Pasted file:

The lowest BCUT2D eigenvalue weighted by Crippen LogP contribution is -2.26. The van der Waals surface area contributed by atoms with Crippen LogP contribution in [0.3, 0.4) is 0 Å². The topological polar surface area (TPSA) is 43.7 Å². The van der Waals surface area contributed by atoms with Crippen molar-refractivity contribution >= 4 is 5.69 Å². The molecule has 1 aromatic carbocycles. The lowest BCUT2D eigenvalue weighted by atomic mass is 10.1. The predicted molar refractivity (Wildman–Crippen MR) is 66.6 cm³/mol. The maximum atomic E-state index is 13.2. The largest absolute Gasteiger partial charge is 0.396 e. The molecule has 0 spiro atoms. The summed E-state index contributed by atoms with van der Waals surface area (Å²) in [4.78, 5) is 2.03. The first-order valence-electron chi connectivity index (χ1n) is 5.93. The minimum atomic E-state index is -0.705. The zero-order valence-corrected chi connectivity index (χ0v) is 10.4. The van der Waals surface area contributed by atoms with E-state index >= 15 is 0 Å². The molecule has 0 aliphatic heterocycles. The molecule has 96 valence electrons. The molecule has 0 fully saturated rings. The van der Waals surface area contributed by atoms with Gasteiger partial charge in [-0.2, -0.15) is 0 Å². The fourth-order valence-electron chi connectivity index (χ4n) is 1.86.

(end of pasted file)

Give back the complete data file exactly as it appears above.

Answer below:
The lowest BCUT2D eigenvalue weighted by Crippen LogP contribution is -2.26. The van der Waals surface area contributed by atoms with Crippen LogP contribution in [0.3, 0.4) is 0 Å². The topological polar surface area (TPSA) is 43.7 Å². The van der Waals surface area contributed by atoms with Crippen molar-refractivity contribution >= 4 is 5.69 Å². The molecule has 1 aromatic carbocycles. The lowest BCUT2D eigenvalue weighted by atomic mass is 10.1. The predicted molar refractivity (Wildman–Crippen MR) is 66.6 cm³/mol. The maximum atomic E-state index is 13.2. The largest absolute Gasteiger partial charge is 0.396 e. The molecule has 0 spiro atoms. The summed E-state index contributed by atoms with van der Waals surface area (Å²) in [4.78, 5) is 2.03. The first-order valence-electron chi connectivity index (χ1n) is 5.93. The minimum atomic E-state index is -0.705. The zero-order valence-corrected chi connectivity index (χ0v) is 10.4. The van der Waals surface area contributed by atoms with E-state index >= 15 is 0 Å². The molecule has 0 aliphatic heterocycles. The molecule has 96 valence electrons. The molecule has 0 fully saturated rings. The van der Waals surface area contributed by atoms with Gasteiger partial charge in [-0.2, -0.15) is 0 Å². The fourth-order valence-electron chi connectivity index (χ4n) is 1.86.